15

Web Based TBI Education & Resources

www.dvbic.org

www.brainline.org

www.traumaticbraininjuryatoz.org

www.dcoe.health.mil

60

TBI Clinical Practice Guidelines

• Acute/Subacute–Evaluation & Management of Concussion in Deployed Setting (DVBIC, 2008)

–Evaluation & Management of Concussion in CONUS (DVBIC, 2008)

• Chronic–VA/DoD Evidence Based Guideline for Management of Concussion / mTBI (DVA/DoD, 2009)

61

Rapid TBI Consultation

Providers, SMs & Families • DVBIC 

[email protected]• 1‐800‐870‐9244

• DCoE 24/7 Outreach Center • 1‐866‐966‐1020• [email protected]• Live Chat 

• Military One Source • 1‐800‐342‐9647 • [email protected]

• TBI.consult• For Deployed Providers • Feedback Within 12 Hours • 38 TBI Specialists  • 14 Clinical Disciplines 

• ANAM Baselines  • [email protected]

Providers Only

62

Traumatic Brain Injury:

http://www.dvbic.org/Families‐‐‐Friends/Family‐Caregiver‐Curriculum.aspxhttp://www.traumaticbraininjuryatoz.org/Caregivers‐Journey/Caregiver‐Guides.aspx

A Guide for Caregivers of Service Members and Veterans

DVBIC

63

Page 16: Overview of Traumatic Brain Injury (TBI) in the€¦ · Overview of Traumatic Brain Injury (TBI) in the Military ... (2014) 16. 5 All Armed Forces – TBI 2000 – 2014 Q2 TBI Incidents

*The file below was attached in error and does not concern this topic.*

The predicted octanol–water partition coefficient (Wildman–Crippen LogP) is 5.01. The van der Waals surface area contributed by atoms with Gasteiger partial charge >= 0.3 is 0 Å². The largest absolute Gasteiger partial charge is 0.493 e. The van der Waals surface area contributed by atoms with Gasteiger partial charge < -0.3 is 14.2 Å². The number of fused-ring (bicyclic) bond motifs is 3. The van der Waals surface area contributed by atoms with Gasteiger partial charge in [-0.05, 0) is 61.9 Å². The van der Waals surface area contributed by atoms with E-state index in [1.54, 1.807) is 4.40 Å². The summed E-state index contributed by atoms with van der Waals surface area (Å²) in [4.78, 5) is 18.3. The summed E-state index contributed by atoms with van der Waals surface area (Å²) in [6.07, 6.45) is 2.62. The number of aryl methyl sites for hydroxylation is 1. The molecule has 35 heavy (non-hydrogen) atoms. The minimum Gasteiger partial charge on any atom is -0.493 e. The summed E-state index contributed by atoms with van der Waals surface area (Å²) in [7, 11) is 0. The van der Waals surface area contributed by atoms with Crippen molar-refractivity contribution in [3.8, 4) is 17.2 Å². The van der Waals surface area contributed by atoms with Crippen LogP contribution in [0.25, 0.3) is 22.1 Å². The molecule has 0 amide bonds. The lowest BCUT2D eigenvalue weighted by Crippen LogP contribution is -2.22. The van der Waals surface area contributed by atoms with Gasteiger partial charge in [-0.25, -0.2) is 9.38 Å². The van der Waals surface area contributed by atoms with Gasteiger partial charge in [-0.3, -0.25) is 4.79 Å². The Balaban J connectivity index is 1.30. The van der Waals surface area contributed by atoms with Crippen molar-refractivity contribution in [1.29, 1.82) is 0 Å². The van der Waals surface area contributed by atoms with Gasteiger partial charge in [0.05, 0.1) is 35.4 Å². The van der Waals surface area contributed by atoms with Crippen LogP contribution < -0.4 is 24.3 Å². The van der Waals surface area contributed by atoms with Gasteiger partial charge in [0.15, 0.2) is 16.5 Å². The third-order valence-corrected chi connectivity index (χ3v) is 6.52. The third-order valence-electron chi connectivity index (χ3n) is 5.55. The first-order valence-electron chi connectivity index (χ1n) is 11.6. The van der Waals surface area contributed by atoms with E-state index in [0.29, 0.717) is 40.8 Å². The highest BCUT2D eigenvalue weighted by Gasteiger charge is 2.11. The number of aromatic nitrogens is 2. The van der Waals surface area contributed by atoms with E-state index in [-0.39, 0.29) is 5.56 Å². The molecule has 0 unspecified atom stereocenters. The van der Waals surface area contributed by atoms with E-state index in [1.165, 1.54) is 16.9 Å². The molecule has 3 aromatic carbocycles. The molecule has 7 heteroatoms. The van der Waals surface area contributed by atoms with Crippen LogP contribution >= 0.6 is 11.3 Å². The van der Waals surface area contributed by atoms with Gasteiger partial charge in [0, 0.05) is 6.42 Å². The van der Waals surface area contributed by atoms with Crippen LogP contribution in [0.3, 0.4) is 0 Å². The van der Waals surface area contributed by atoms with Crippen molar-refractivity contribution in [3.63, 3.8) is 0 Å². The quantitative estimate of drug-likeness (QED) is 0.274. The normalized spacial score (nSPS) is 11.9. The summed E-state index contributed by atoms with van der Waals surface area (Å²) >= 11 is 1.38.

16

CDP Website:Deploymentpsych.org

Features include:

• Descriptions and schedules of upcoming training events

• Blog updated daily with a range of relevant content

• Articles by subject matter experts related to deployment psychology, including PTSD, mTBI, depression, and insomnia

• Other resources and information for behavioral health providers

• Links to CDP’s Facebook page and Twitter feed

64

Online Learning

The following online courses are located on the CDP’s website at:Deploymentpsych.org/training/online‐courses

NOTE: All of these courses can be take for free or for CE Credits for a fee